Before free agency began, the Dolphins wouldn’t have been a popular choice for this year’s offseason champions. Miami’s cap was still riddled with the sins of its last spending spree, when it gave a combined $69.5 million guaranteed to Brian Hartline, Mike Wallace, Dannell Ellerbe, and Philip Wheeler in 2013. By early March, foreseeable cost-cutting moves put all of those players on borrowed time in Miami, but with the resulting dead money and the other substantial deals still on the Dolphins’ books, it seemed like teams flush with cap space would be more likely to make a big splash.
Two weeks later, only the Eagles have made more headlines than the Dolphins. Miami emerged as the dark horse for Ndamukong Suh and eventually coaxed him to Florida and its welcoming lack of income tax with a massive contract that features $60 million in guarantees. After two joyless years, the Dolphins dealt Wallace to the Vikings, but only after bringing in former Saints receiver Kenny Stills for Ellerbe and a third-round pick. Miami — in ways both quiet and loud — has reshaped its roster in the hope that it can turn last year’s fringe playoff contender into a team fit for the postseason. Most of their moves should help in that pursuit, but by attacking their needs for this season, the Dolphins’ future has turned even murkier than it was before.
The writer explains in detail the positive impact Suh's presence will have on the defense but then shifts to the negative ramifications he thinks the signing will have on resigning our ever polarizing starting QB...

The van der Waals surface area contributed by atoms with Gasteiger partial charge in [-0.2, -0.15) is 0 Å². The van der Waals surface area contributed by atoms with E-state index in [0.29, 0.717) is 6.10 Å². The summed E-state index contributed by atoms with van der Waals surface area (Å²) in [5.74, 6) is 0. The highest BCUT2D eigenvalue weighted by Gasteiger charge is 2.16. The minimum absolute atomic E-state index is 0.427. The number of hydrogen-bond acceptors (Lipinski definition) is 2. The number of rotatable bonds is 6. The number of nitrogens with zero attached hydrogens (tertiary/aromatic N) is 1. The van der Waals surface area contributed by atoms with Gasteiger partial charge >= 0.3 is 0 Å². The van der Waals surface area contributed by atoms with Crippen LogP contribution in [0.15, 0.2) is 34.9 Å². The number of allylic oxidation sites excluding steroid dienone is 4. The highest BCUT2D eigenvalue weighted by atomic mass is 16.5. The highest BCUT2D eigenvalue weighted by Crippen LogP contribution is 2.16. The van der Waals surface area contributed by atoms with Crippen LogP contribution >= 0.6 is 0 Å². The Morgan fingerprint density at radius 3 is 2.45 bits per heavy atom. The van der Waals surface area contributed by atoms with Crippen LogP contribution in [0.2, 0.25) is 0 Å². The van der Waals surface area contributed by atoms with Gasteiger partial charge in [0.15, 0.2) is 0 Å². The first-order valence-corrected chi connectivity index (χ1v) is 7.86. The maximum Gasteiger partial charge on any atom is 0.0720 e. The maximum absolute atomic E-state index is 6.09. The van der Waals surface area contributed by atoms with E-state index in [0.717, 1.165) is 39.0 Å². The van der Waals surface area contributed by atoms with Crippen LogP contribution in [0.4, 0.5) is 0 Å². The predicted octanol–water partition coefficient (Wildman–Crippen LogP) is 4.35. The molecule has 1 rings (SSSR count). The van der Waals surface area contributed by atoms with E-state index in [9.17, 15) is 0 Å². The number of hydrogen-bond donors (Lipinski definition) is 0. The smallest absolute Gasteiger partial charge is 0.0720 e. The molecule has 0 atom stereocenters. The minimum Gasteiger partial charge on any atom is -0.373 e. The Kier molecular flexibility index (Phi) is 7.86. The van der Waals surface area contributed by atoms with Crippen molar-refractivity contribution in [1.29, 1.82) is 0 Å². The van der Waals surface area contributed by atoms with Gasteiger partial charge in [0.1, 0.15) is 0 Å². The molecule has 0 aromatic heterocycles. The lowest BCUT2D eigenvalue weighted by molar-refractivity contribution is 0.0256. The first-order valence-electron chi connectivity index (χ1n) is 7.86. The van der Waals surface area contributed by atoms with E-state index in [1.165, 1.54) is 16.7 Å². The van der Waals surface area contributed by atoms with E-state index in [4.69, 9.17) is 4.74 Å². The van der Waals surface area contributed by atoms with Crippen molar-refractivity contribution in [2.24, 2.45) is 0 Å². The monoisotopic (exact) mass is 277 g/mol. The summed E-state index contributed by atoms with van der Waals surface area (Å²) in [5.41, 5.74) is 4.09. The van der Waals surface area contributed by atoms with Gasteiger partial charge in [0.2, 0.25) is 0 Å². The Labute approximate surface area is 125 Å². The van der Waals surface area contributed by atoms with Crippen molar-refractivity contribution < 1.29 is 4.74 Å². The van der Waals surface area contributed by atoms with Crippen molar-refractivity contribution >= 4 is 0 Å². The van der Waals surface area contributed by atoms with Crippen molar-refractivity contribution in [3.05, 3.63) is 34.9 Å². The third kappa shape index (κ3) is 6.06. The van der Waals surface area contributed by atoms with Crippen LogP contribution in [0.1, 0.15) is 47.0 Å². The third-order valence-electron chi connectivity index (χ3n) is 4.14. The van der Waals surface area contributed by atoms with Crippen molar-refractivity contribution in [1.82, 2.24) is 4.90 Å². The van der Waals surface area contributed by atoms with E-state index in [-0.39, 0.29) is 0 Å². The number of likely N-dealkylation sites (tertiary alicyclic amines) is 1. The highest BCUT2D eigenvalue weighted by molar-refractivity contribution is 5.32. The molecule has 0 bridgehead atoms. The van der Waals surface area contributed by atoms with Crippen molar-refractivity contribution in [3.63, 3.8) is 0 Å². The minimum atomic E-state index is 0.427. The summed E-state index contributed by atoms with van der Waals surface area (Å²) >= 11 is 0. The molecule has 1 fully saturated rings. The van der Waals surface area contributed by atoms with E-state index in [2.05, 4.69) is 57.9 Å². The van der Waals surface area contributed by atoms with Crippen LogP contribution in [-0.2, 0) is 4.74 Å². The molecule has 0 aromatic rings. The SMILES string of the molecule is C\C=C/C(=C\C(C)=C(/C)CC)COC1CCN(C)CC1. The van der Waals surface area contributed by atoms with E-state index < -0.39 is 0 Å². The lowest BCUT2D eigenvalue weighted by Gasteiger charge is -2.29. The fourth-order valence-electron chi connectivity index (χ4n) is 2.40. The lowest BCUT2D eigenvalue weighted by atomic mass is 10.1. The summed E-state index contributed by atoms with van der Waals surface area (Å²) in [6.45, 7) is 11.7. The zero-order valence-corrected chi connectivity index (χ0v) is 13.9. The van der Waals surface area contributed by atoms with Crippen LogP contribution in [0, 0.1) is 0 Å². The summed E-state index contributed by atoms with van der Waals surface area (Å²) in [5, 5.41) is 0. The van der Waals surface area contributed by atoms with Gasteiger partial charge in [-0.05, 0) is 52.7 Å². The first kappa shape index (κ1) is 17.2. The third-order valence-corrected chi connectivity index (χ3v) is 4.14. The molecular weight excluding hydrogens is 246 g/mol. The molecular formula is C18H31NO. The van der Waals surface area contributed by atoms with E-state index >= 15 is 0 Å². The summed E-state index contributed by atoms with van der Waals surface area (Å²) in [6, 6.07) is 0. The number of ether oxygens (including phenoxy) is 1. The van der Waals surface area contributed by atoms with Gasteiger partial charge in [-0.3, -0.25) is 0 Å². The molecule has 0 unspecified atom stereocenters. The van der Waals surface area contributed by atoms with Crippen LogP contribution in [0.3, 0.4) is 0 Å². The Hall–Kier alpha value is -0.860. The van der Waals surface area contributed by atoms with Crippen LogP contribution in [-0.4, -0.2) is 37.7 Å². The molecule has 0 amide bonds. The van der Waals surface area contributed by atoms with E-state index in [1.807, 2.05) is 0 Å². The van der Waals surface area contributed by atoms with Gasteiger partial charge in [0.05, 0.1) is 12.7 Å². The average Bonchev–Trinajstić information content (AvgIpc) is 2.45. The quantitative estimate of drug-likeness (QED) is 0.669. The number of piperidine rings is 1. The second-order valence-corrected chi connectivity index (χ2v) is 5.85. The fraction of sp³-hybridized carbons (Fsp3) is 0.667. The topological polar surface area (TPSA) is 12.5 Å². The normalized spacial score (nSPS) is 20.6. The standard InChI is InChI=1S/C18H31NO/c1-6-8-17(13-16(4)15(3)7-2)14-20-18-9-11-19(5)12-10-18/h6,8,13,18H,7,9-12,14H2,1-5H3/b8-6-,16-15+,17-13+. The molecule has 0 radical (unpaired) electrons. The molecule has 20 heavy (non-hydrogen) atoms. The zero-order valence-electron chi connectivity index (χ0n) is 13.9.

Miami is facing a decision with Tannehill that it has to make by the first week in May. It’s not likely that the Dolphins will let Tannehill play out the final year of his deal, so they can either exercise the fifth-year option in his rookie contract or sign him to a long-term extension. The option would pay Tannehill about $15 million in 2016. Then factor in Suh’s deal. To get Miami under the cap this season, Suh’s cap figure is a paltry $6.1 million. That means that next season, Suh will count for $28.6 million against the cap — the highest figure in the league. The Dolphins can always restructure the deal a bit to save some money, but Suh’s cap figures in the seasons to come aren’t exactly small.
If Miami does choose to use the option on Tannehill, it means nearly $44 million of its cap would be dedicated to two players. Giving Tannehill a long-term deal would allow the Dolphins to drive his year-one figure down to help offset Suh’s huge price tag. Again, dominoes.
This is the consequence of Miami’s plan. Any team would be lucky to have Suh on its roster. But the premium the Dolphins paid for him is complicating every aspect of how they can build the rest of their roster. This is a reality of modern-day salary-cap sleight of hand. With Suh, a reshuffled deck of receivers, and perhaps even Mathis, Miami would be well positioned to make a run at the playoffs this fall, but likely not much beyond 2016. Then the hard decisions will begin all over again, and the front office will need to line up the dominoes all over again.